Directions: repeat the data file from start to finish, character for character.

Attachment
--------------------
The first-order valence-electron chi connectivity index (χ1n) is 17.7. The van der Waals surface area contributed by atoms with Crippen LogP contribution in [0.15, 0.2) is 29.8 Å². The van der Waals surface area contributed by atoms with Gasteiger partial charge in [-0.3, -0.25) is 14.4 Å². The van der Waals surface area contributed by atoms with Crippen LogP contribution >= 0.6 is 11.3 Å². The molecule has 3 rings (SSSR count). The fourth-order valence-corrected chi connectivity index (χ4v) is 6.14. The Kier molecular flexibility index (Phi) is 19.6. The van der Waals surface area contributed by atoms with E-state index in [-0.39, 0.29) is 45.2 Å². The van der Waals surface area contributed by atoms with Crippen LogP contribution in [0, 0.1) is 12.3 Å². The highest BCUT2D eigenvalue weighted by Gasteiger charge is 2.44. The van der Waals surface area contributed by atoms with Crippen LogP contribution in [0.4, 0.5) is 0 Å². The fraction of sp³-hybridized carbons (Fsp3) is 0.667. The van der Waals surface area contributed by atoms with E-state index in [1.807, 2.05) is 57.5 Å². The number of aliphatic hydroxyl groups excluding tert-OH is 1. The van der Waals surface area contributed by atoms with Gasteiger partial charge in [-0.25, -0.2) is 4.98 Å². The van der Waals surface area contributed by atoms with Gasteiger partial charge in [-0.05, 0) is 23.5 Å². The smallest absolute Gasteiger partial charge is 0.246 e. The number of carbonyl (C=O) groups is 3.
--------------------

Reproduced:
The first-order valence-electron chi connectivity index (χ1n) is 17.7. The van der Waals surface area contributed by atoms with Crippen LogP contribution in [0.15, 0.2) is 29.8 Å². The van der Waals surface area contributed by atoms with Gasteiger partial charge in [-0.3, -0.25) is 14.4 Å². The van der Waals surface area contributed by atoms with Crippen LogP contribution >= 0.6 is 11.3 Å². The molecule has 3 rings (SSSR count). The fourth-order valence-corrected chi connectivity index (χ4v) is 6.14. The Kier molecular flexibility index (Phi) is 19.6. The van der Waals surface area contributed by atoms with E-state index in [-0.39, 0.29) is 45.2 Å². The van der Waals surface area contributed by atoms with Crippen LogP contribution in [0, 0.1) is 12.3 Å². The highest BCUT2D eigenvalue weighted by Gasteiger charge is 2.44. The van der Waals surface area contributed by atoms with Crippen LogP contribution in [0.4, 0.5) is 0 Å². The fraction of sp³-hybridized carbons (Fsp3) is 0.667. The van der Waals surface area contributed by atoms with E-state index in [1.807, 2.05) is 57.5 Å². The number of aliphatic hydroxyl groups excluding tert-OH is 1. The van der Waals surface area contributed by atoms with Gasteiger partial charge in [-0.25, -0.2) is 4.98 Å². The van der Waals surface area contributed by atoms with Gasteiger partial charge in [-0.05, 0) is 23.5 Å². The smallest absolute Gasteiger partial charge is 0.246 e. The number of carbonyl (C=O) groups is 3.